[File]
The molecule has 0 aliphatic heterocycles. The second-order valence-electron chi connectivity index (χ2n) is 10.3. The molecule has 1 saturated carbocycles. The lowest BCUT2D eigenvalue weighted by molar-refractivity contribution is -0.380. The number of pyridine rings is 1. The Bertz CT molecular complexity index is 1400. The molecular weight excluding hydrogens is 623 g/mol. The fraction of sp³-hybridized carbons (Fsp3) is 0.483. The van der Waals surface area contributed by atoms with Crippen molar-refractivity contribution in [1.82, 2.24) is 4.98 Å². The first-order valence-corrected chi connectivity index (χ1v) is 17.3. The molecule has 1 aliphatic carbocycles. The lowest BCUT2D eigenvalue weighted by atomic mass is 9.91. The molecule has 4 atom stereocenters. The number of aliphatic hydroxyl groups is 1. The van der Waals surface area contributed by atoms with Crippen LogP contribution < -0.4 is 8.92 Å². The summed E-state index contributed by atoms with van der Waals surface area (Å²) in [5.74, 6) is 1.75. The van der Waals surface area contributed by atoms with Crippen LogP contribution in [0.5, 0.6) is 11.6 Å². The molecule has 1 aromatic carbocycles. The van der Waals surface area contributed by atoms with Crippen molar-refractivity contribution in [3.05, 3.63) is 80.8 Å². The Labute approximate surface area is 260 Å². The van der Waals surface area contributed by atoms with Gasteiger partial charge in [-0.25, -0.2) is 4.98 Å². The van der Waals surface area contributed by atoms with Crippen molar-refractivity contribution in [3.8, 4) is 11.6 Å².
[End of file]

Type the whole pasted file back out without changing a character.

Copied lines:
The molecule has 0 aliphatic heterocycles. The second-order valence-electron chi connectivity index (χ2n) is 10.3. The molecule has 1 saturated carbocycles. The lowest BCUT2D eigenvalue weighted by molar-refractivity contribution is -0.380. The number of pyridine rings is 1. The Bertz CT molecular complexity index is 1400. The molecular weight excluding hydrogens is 623 g/mol. The fraction of sp³-hybridized carbons (Fsp3) is 0.483. The van der Waals surface area contributed by atoms with Crippen molar-refractivity contribution in [1.82, 2.24) is 4.98 Å². The first-order valence-corrected chi connectivity index (χ1v) is 17.3. The molecule has 1 aliphatic carbocycles. The lowest BCUT2D eigenvalue weighted by atomic mass is 9.91. The molecule has 4 atom stereocenters. The number of aliphatic hydroxyl groups is 1. The van der Waals surface area contributed by atoms with Crippen LogP contribution < -0.4 is 8.92 Å². The summed E-state index contributed by atoms with van der Waals surface area (Å²) in [5.74, 6) is 1.75. The van der Waals surface area contributed by atoms with Crippen LogP contribution in [0.5, 0.6) is 11.6 Å². The molecule has 1 aromatic carbocycles. The van der Waals surface area contributed by atoms with Crippen molar-refractivity contribution in [3.05, 3.63) is 80.8 Å². The Labute approximate surface area is 260 Å². The van der Waals surface area contributed by atoms with Gasteiger partial charge in [-0.25, -0.2) is 4.98 Å². The van der Waals surface area contributed by atoms with Crippen molar-refractivity contribution in [3.8, 4) is 11.6 Å².